Oh, Good Lord! I personally know two vets, one in my congregation and the other who lives under the same roof with me. The former is a Marine, has some Serious  PTSD issues which have absented him from services while an inpatient at a VA facility, where he was, I suspect, given drugs of dubious efficacy, at least when it came to solving his problems. His wife says he was always a rather grumpy and morose person, and I am afraid the Government Shrinks may try to turn him into an happy happy joy joy guy, or kill him trying.

The latter has never been in combat or shot a weapon outside of training (I had to show him how to open a revolver). He, too, is involved with the VA, for a mysterious thyroid problem. As we know, a thyroid problem can cause all kinds of effects in the rest of one's body, including the brain, sometimes causing other people to think that one is crazy, or something. I advised him to make sure and get the thyroid thing on record, and on plenty of records in multiple places, to avoid the stigma of "crazy dangerous veteran."
 
 We have such a web of laws, that it's quite probable all of us are just uncaught crminals. They'll prolly hunt me down for allowing my Blue Heeler free reign killing Groundhogs. Or for CO2 emissions and other greenhouse gases. All they'd have to do is wait outside the local Mexican style eatery to catch a bunch of us.

I'd hate to think what they'd do to Bill upon exit of the DFAC where he is. Can you just imagine the emissions from the local clientel there? That's prolly worth at leat 10 years equivalent for a Burger King victim.
 
Qm, it is not quite as bad as it could be. We may have to put up with chicks in the pulpit, and electrically amplified music in church (one of my ancestors helped found the oldest still-existing Methodist Camp Meeting in the State of Georgia, and they got by just fine back in 1830 or so without no steenkeeng electricity).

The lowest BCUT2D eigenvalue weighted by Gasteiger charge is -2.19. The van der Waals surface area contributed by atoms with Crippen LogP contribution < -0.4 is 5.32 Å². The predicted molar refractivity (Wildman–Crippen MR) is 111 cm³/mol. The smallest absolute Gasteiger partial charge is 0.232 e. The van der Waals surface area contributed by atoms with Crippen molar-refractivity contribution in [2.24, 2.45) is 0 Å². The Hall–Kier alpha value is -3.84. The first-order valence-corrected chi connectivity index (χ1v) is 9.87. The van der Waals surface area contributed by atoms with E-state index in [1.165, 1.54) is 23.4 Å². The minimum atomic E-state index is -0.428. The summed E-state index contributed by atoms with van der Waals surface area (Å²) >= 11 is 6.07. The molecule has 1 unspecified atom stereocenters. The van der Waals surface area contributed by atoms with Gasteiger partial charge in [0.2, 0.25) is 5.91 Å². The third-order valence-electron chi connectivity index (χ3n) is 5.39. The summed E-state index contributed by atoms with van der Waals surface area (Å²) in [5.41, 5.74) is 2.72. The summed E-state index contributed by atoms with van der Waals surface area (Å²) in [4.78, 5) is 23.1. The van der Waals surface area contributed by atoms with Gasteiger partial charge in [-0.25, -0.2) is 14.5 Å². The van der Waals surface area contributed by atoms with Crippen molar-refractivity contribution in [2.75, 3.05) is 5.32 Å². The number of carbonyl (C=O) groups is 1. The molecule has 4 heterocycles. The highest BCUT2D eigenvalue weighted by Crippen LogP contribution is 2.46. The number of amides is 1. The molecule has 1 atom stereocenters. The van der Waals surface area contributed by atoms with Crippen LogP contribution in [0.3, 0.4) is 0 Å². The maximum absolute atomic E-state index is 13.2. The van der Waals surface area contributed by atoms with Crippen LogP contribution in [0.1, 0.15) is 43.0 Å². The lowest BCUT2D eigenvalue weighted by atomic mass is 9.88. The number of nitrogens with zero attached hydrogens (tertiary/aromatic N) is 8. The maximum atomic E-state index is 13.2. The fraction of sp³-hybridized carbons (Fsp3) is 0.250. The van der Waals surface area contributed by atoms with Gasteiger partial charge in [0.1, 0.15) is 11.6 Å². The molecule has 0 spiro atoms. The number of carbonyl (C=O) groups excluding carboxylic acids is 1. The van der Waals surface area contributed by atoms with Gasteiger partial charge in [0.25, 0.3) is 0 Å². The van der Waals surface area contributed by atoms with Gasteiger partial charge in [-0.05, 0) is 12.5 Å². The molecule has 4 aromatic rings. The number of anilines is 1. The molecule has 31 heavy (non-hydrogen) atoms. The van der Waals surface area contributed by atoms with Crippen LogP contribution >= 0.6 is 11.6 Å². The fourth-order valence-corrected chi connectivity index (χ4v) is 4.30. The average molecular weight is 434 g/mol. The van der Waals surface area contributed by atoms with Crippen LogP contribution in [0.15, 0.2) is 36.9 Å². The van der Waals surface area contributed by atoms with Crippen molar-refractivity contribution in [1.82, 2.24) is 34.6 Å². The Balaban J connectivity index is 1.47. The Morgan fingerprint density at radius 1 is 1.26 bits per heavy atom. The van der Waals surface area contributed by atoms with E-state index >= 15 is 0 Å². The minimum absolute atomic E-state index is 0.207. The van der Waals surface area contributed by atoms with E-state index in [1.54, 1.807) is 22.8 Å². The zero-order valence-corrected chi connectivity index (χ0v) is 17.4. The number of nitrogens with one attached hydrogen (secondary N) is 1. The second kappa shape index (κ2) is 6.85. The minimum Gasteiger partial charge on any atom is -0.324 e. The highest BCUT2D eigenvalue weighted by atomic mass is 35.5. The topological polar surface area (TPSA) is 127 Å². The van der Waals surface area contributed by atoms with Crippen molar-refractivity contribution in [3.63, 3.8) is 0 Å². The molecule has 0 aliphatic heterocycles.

I will be certain that all is lost when saxophonists are invited into churches with their annoying honking "musical" instruments and allowed to blow them during services. Yeah, blow them. Not you or I, but that their fellow saxophonists should blow them, which I betcha they do anyway.  Yes, I do have a bit of an old festering animus here, as an old band nerd who knows what evil lurks in the hearts of saxophonists.
 
P.s.  The person to whom I have referred as my "ex-brother" is a saxophonist. Bill Clinton is also a saxophonist, and has done some exemplary saxophonist behavior, not only with Juanita Broaddrick,  but similarly with all the rest of us.
 
The two people actually quoted have interesting pasts. Joe Mangione is (allegedly) a 55-year-old vet who served 16 years & is now homeless in NY City. From the Google hits, he's a favorite go-to guy for rt.com when they want juicy anti-military quotes. Another article from rt citing Joe also quotes Ted Rall, of all people.

Michael Prysner, on the other hand, is linked to ANSWER. 'Nuff said. I'll begin to think about considering -in the future- his dubious claim of 75,000 homeless vets when that little socialist turd* provides hard data.




*Or am I (in the words of Groucho Marx) just being redundant?


 
Search their quarters for saxophones. 
 
...the latest numbers out of the White House estimate that US veterans on the street make up a chunk of around 900,000 of the country's homeless.

Ain't buying that. This bunch can't even agree on the number of people (from those who wash out of Basic to 6-year veterans with multiple tours to 20-year retirees) leaving each year. Helmetstohardhats-dot-org uses WH figures that state "Each year over 250,000 veterans leave the U.S. military to enter the civilian job market" which is easily twice the DoD-provided turnover rate of 8% attrition through washouts, contract terminations, and retirements, or between 150k and 170k per annum. Recruiting target for 2009 was 164,000, so that's a pretty close number to use for estimating the number of folks they needed to replace.

The BLS stats for unemployed vets is 7.1%, BTW...
 
 As Bill and I can attest to, we saw this same trash about 'Nam era vets as well back in the 70s. While I can admit that many of us were crazy, we were very high functioning crazies. The best students when I was in College, for example, were almost to man, Veterans.

Bill is on the button about using recruiting stats in this matter.
 
BLS shows something remarkable about non Gulf War II era women veterans greatly reducing their unemployment rate in just one year.